It Came From Netflix Vol. 4 – Night Of The Living Dead (1990)

Welcome back to yet another brand new It Came From Netflix, the series with a title that definitely hasn’t been used before. This week, the number I received was 19. This week’s movie is…

Night Of The Living Dead (1990)

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Director: Tom Savini

Writer: George A. Romero

Starring: Tony Todd, Patricia Tallman, Tom Towles

A remake of the 1968 classic, Night Of The Living Dead follows six unlucky individuals stuck in a small, secluded country home in the US during a countrywide zombie uprising. Together, they strive to survive the night, despite their differing opinions. However, things don’t quite carry on as nicely as they’d like.

Straight off the bat, I feel the need to mention that Night Of The Living Dead hasn’t aged a bit. While I haven’t actually seen the 60’s original, the film has a grainy, eerie quality to it whilst still managing to look beautiful. For once, the retro feel really seems just right. Set design and locations in the piece are minimal, but if anything this just adds more depth to the horror conveyed on screen. Taking place almost solely in a small country home, the film feels incredibly resourceful, and every nook and cranny is saved until absolutely necessary Whilst the environment can become dull at times, the methods used to keep everything fresh are novel. The very few uses of exterior shots are some of the more horrifying moments on screen, giving us every reason to want to return to the house, much like our eclectic cast of characters. This is all done despite the feeling of claustrophobia becoming very real later on in proceedings, giving the house a real character of it’s own.

Source: filmfreakcentral.net

Sound here is done nicely, using what sounds like the original score peppered throughout some scenes. However, a large chunk of the film remains silent, with only speech to cut the tension hanging throughout. The zombies’ moans are haunting, and the scratchy sound effects used in some of the quieter scenes really help toward the nightmarish quality the film strives for.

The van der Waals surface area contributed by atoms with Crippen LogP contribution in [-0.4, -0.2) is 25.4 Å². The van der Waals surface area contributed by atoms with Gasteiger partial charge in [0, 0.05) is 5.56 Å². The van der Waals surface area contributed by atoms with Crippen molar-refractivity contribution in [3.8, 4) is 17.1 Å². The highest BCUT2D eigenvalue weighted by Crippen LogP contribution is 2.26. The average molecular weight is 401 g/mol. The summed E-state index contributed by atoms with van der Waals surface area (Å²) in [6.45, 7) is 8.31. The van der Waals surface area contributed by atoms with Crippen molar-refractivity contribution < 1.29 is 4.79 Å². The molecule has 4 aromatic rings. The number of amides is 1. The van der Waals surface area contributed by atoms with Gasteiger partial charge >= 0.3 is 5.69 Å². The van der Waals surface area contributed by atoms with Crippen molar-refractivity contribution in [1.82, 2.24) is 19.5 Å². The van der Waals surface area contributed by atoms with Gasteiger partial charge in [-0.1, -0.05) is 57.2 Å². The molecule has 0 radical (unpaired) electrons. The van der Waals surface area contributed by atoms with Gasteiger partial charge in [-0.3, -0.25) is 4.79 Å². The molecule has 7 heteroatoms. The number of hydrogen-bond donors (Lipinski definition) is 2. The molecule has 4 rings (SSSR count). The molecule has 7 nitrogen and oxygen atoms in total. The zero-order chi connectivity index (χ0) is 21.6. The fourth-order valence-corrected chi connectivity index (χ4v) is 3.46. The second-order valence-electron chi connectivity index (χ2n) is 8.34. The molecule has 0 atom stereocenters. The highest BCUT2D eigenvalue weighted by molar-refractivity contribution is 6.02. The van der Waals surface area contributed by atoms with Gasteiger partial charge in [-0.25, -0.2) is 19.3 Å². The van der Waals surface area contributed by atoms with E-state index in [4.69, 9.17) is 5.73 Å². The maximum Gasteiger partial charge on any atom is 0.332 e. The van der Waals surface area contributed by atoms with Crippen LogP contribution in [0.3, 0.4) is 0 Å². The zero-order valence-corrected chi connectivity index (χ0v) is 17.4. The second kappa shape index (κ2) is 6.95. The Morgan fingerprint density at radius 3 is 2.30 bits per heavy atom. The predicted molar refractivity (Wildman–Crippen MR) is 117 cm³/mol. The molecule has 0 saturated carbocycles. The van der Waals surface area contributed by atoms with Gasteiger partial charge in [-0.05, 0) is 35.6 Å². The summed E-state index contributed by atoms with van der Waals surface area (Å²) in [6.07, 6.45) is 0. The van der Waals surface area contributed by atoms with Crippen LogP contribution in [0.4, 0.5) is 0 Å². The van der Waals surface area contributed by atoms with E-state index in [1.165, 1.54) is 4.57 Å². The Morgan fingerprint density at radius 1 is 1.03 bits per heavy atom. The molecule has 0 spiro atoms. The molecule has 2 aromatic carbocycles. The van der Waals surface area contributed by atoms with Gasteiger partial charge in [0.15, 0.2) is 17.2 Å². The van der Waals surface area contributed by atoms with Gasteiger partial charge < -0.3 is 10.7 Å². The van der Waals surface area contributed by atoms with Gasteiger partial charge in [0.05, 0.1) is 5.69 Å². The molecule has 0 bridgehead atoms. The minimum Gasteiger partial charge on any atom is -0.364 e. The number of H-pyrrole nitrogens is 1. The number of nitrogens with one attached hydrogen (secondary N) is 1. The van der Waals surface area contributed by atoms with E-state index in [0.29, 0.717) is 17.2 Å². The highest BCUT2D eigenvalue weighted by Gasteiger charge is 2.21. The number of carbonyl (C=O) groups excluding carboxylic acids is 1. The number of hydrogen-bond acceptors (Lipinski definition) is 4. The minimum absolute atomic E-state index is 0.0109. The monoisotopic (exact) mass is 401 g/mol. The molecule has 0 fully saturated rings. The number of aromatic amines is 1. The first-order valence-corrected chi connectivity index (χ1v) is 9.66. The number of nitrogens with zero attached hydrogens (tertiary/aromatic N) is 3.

In terms of cast, this time around every performance is pretty solid. There were no moments when I could tell something was phoned in, yet I didn’t really notice anything standing out either. Aside from our two leads Ben (Tony Todd) and Barbara (Patricia Tallman), who put in fantastic performances. It just gave the feeling that the other characters we see on the screen are incidental, just lambs to the slaughter. While it’s true that’s all anybody really is in most zombie outings, in this case it felt especially true.

Source: horrorwarehouse.com

As this is a remake of a true classic, it would be wrong to describe the plot as tired. However, even if it wasn’t a remake, the film stands up well to most other Z-Dramas of recent years. Whilst the formula’s nothing we haven’t seen before, it just works. In this case, it’s helped along by it’s liberal use of the menace in question. Zombies here are pustulent, grotesque and in some places genuinely frightening. Whilst some carry an all out gory look, the rest seem almost distressingly normal. It really adds to the authenticity of the whole ‘back from the dead’ thing, as I’m sure not every single person who died in The Walking Dead had some kind of axe lodged in their face when it happened.

Source: theartsshelf.com

Along with this, the film begins at a remarkably breakneck pace. While it does settle down in the second act, we’re treated to our first zombie within 10 minutes of the opening credits. It’s refreshing to see a short, to the point horror film that just wants to get you in to the intense action straight away. Couple this with an incredibly strong ending, tying up any loose ends, and you have a great zombie flick that stands up on it’s own, with no nostalgia for the original necessary.

I would recommend Night Of The Living Dead to just about anybody looking for a nice change of pace from more recent zombie outings. Slow zombies, a carefully crafted 90 minute compilation of unflinching gore and genuine horror that’s held back only by a relatively dull cast and some slow moments.

7/10

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